Shame List #8: Roman Holiday (1953)

Roman Holiday is one of 31 films on my Shame List, a list composed of multiple classics and “must-see”- considered films for anyone who likes to consider him/herself a film buff. I created this list with only twenty films, and have added eleven films since by recommendations from friends and fellow movie fans. I’m always looking for recommendations, and my Shame List is my accountability to the moving blogging community that I have – and will – start watching these movies to earn my film buff status. A copy of the list can be found at my post here, and I’m updating per your recommendations, so please keep them coming!


Onto my review of the first film I can cross of my Shame List is Roman Holiday (1953):

When I was watching Roman Holiday, I couldn’t help but enjoy each scene, taking in everything I could. No doubt, it’s a movie I’ll revisit again and again, which confirms my purchase of a DVD copy before I had even seen it.

Growing up, I fondly remember watching Audrey Hepburn play the infamous role of Eliza Doolittle in My Fair Lady (1964), and the image of a dirty, cockney woman turned into a stately, prim and proper socialite was burned into my memory. Years later, following my college years, I decided to give Breakfast at Tiffany’s (1961) a try given its reputation. I got to see another well-known side of Hepburn, although I couldn’t help but wonder what the “wow” factor was of the film. But that’s a whole other post altogether.

My only knowledge of Roman Holiday before viewing it is that it starred Audrey Hepburn and Gregory Peck as the leads, and that they fell in love but never got together. I was excited to see this movie for that little insight alone, yet I was shocked when the movie opened and Hepburn was playing a princess and Peck was working for the press.

The opening scene, as no doubt many have recalled and talked about, is famous for its simplicity: Princess Ann is on the last leg of her European tour. She’s exhausted, yet she knows how to paste on her happy face and polite voice because she’s so accustomed to doing so. She’s just arrived in Rome, about to sit down when a huge line of Roman higher ups and citizens await to greet this famous princess who’s just arrived in town. She’s plays it calm, only occasionally lifting her right foot out of her shoe to ease the strain of standing and walking in heels, when she accidentally nicks her shoe, unable to retrieve it without drawing attention. One by one, her assistants emote looks of panic as they realize the gravity of the situation: with all eyes on the princess, no one can subtly collect her shoe.

And that is just the first of many memorable scenes that make Roman Holiday so sweet, enjoyable, and of course a staple in classic film history and a model for so many romantic comedies. Multiple modern romantic comedies came to mind as I watched Roman Holiday, explaining the inspiration directors and actors have aspired to imitating in the last few decades.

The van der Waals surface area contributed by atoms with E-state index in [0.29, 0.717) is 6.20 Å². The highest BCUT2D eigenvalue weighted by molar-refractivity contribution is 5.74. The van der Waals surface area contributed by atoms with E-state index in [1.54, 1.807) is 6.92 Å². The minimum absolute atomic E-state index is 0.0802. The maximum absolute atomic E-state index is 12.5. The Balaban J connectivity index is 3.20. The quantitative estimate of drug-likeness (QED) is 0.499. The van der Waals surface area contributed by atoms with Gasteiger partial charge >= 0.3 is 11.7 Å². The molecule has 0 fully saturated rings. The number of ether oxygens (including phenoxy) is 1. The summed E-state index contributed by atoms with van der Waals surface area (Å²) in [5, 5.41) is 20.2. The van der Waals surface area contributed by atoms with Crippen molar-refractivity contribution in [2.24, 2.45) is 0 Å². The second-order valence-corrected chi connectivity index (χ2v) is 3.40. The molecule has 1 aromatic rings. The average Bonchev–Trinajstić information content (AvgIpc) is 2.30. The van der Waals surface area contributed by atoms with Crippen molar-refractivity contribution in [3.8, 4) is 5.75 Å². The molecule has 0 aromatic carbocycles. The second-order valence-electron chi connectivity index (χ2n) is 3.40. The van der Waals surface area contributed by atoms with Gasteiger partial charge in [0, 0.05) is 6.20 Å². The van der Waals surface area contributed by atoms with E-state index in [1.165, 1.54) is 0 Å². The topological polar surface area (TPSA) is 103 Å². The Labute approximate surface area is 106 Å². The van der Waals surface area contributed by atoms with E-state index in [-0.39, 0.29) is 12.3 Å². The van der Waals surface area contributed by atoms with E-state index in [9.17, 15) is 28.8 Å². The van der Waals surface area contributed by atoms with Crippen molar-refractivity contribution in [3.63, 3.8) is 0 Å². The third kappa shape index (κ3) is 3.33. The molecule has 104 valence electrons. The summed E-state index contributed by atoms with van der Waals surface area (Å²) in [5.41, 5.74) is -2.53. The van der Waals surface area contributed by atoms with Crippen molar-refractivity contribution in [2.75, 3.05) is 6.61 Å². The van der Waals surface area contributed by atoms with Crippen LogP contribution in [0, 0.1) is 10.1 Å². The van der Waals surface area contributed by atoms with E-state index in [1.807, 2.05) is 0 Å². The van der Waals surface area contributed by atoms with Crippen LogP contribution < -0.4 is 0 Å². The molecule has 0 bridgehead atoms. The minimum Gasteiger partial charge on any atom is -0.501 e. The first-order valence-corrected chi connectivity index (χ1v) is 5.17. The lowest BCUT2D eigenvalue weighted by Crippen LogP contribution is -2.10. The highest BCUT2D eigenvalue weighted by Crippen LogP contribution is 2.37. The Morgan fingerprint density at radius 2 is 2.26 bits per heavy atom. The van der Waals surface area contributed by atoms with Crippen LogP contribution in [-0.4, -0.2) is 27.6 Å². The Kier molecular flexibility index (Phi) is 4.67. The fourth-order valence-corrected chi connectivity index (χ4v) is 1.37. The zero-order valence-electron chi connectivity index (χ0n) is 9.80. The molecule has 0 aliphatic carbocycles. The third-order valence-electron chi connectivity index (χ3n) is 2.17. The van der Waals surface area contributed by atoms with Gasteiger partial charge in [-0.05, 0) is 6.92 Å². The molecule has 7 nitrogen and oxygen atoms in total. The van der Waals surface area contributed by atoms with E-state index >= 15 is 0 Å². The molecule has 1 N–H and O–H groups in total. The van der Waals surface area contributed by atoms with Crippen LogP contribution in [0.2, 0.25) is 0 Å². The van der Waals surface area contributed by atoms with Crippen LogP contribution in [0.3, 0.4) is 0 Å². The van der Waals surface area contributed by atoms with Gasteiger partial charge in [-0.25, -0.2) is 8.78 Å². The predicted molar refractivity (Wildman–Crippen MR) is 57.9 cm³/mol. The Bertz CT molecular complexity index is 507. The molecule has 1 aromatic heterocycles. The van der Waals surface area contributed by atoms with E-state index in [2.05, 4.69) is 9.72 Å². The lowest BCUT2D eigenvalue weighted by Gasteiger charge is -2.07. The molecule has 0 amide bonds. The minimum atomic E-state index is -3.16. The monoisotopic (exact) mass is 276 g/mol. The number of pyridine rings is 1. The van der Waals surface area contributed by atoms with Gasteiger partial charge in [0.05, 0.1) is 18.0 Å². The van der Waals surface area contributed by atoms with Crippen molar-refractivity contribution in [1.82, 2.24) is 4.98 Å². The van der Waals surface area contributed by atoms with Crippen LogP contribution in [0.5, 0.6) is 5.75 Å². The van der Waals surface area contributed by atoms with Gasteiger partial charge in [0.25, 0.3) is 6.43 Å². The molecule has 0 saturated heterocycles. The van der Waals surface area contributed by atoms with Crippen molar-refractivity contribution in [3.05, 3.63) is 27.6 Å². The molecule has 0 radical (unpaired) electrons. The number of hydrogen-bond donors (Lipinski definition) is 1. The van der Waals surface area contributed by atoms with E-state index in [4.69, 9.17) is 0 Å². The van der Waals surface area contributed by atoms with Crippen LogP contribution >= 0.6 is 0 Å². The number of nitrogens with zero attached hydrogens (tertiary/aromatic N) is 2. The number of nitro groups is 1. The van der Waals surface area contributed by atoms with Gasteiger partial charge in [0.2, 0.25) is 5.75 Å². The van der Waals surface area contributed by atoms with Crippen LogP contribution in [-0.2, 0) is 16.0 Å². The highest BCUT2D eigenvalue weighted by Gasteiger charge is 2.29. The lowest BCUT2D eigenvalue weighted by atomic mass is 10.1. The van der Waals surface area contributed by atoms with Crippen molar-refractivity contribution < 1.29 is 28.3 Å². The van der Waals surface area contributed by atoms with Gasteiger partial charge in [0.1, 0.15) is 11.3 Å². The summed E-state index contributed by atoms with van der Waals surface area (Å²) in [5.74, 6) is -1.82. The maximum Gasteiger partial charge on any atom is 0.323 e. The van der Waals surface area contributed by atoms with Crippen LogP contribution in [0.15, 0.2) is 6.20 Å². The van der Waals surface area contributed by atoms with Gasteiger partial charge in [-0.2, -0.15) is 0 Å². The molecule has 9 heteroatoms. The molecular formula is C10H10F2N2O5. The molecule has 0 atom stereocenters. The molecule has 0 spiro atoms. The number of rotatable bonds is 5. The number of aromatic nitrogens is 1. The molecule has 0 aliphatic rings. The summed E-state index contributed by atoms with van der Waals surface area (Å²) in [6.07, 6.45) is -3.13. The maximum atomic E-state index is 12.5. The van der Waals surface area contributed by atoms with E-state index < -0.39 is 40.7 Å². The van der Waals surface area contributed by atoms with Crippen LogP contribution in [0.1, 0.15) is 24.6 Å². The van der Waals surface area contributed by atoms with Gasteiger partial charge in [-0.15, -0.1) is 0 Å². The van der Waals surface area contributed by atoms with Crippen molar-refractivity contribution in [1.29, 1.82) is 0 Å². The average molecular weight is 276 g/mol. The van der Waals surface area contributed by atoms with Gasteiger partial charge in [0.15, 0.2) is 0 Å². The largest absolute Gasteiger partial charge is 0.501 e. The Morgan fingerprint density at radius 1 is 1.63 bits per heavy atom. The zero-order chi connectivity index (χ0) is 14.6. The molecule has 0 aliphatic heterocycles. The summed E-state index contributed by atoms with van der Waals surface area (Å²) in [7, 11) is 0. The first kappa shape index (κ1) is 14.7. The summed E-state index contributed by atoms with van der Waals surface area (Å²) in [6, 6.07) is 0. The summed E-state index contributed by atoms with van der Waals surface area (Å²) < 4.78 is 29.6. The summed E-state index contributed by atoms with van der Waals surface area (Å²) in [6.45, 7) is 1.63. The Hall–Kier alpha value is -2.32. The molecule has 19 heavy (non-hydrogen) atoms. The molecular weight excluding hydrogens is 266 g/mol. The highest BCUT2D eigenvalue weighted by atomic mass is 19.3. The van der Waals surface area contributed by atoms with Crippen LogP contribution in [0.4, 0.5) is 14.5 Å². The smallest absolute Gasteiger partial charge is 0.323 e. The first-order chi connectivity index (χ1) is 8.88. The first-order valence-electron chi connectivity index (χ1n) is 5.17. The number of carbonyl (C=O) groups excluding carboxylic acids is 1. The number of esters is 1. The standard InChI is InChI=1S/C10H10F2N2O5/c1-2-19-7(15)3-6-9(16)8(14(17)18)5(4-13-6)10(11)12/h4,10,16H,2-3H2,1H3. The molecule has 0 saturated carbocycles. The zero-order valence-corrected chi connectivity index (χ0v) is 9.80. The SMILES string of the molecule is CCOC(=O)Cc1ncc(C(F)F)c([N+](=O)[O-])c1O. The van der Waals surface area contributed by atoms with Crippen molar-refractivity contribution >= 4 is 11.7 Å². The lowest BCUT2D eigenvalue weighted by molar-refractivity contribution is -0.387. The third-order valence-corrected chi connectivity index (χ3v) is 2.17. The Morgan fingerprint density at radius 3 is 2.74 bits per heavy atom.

When reviewing Roman Holiday, as well as others on my Shame List, I know I’ll run into a problem Dan realized when he recently reviewed Fight Club (1999) at his blog: it’s hard not to reiterate in a review what everyone else has already said about a critically-revered film that’s already had everything discussed and dissected in it. Roman Holiday is a beloved film, and I’m so happy to experience why everyone else who has seen it appreciates it for its beauty, simplicity, and mark on film history.

Of course, Gregory Peck stands out in this film, not only for his acting skills and his tall, dark handsomeness, but also because he stands head and shoulders above all the other guys. This is especially noticeable in the end scene when he’s standing in the middle of the front line of press writers and photographers. I imagine William Wyler purposefully set the scene so that Peck stood out in the group. That scene also captured how well both lead performers were able to express their characters with just their eyes, and it made me wonder when the last time I was so moved by a scene that said so much without many words.

When Joe Bradley (Gregory Peck) leaves the royal hall, the scene shows one man taking his time as he strides down the beautiful, rich walls that make up just the hall of where royalty presides. After this end scene, I think of the contrast of the earlier scene with Princess Ann entering Bradley’s room for the first time, and even under the influence of a heavy drug that’s taken its toll, she still inquires if his room is the elevator.

Both leads know how to employ physical comedy, and I can imagine Eddie Albert received his share of scrapes and bruises from constantly getting knocked down or pushed over. I don’t think I’ll ever forget Hepburn impaling a guitar by smashing it over the head over a Secret Service agent while fleeing a dance party.

Despite their best efforts and logical influences, Joe and Ann fall in love in front of us, even if it’s just for a few hours. True love isn’t on display until Bradley pretends he never got the story, because he cherishes his time with Ann more than winning a bet and making some much-needed extra cash. Extending the photos as “scenic photos from Rome” as a gift to Ann reveals Irving’s (Eddie Albert) sincerity as well.

I also really enjoyed all of the fashion, especially on Hepburn (no wonder she’s considered a fashion icon). The dress she wears in the final scene is a great example of how beautiful an outfit can be in black and white. Even with her sporting long and short hair styles throughout the film, her face shines without a single imperfection to be spotted, and it’s assuring that’s her fashionable status is well-earned if she just cracks a smile. I doubt her barber (Claudio Ermelli) really acted too much when melting over the gorgeous actress, like most men did in the film.

Roman Holiday is my favorite Audrey Hepburn film I’ve viewed thus far, and it makes me want to see more of her films. I don’t need any more encouragement to view more Gregory Peck films, although Roman Holiday only confirms my need to see him in more.

All images found via Google Images.

I give Roman Holiday 

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ON SCREEN, crossing my first film off my Shame List.

It’s your turn now. What did you think of Roman Holiday? Would you consider it a classic or a must-see film? Or does it make it on your Shame List? Please join the discussion below, because I would love to know your thoughts!